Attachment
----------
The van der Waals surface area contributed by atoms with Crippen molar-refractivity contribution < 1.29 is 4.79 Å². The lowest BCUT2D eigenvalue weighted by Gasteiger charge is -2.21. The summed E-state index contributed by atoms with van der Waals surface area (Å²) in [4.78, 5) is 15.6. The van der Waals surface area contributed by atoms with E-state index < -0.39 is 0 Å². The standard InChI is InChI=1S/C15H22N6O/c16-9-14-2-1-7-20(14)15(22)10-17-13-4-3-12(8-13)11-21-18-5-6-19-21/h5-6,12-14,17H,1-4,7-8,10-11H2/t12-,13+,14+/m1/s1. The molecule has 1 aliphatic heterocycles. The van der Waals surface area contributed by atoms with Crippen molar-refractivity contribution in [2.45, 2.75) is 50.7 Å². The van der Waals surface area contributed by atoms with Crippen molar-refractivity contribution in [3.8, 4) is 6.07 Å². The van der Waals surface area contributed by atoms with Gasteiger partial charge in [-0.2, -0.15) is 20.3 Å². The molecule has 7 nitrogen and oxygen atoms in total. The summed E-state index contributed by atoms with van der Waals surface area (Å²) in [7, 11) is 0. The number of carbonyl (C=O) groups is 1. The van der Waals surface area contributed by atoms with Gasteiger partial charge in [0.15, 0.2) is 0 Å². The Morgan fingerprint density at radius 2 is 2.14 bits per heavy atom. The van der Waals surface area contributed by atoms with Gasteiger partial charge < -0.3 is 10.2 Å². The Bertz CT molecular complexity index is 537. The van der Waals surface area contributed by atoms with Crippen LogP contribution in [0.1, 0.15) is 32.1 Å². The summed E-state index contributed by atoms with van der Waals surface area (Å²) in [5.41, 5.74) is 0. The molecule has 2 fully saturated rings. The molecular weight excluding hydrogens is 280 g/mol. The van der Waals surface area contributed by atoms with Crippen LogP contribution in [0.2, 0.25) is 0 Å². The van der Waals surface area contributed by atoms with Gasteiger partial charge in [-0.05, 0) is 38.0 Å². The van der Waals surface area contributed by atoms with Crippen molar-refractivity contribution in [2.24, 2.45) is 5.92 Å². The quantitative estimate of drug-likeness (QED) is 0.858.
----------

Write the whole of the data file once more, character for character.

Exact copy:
The van der Waals surface area contributed by atoms with Crippen molar-refractivity contribution < 1.29 is 4.79 Å². The lowest BCUT2D eigenvalue weighted by Gasteiger charge is -2.21. The summed E-state index contributed by atoms with van der Waals surface area (Å²) in [4.78, 5) is 15.6. The van der Waals surface area contributed by atoms with E-state index < -0.39 is 0 Å². The standard InChI is InChI=1S/C15H22N6O/c16-9-14-2-1-7-20(14)15(22)10-17-13-4-3-12(8-13)11-21-18-5-6-19-21/h5-6,12-14,17H,1-4,7-8,10-11H2/t12-,13+,14+/m1/s1. The molecule has 1 aliphatic heterocycles. The van der Waals surface area contributed by atoms with Crippen molar-refractivity contribution in [2.45, 2.75) is 50.7 Å². The van der Waals surface area contributed by atoms with Crippen molar-refractivity contribution in [3.8, 4) is 6.07 Å². The van der Waals surface area contributed by atoms with Gasteiger partial charge in [-0.2, -0.15) is 20.3 Å². The molecule has 7 nitrogen and oxygen atoms in total. The summed E-state index contributed by atoms with van der Waals surface area (Å²) in [7, 11) is 0. The number of carbonyl (C=O) groups is 1. The van der Waals surface area contributed by atoms with Gasteiger partial charge in [0.15, 0.2) is 0 Å². The Morgan fingerprint density at radius 2 is 2.14 bits per heavy atom. The van der Waals surface area contributed by atoms with Gasteiger partial charge < -0.3 is 10.2 Å². The Bertz CT molecular complexity index is 537. The van der Waals surface area contributed by atoms with Crippen LogP contribution in [0.1, 0.15) is 32.1 Å². The summed E-state index contributed by atoms with van der Waals surface area (Å²) in [5.41, 5.74) is 0. The molecule has 2 fully saturated rings. The molecular weight excluding hydrogens is 280 g/mol. The van der Waals surface area contributed by atoms with Crippen LogP contribution in [0.2, 0.25) is 0 Å². The van der Waals surface area contributed by atoms with Gasteiger partial charge in [-0.05, 0) is 38.0 Å². The van der Waals surface area contributed by atoms with Crippen molar-refractivity contribution in [2.24, 2.45) is 5.92 Å². The quantitative estimate of drug-likeness (QED) is 0.858.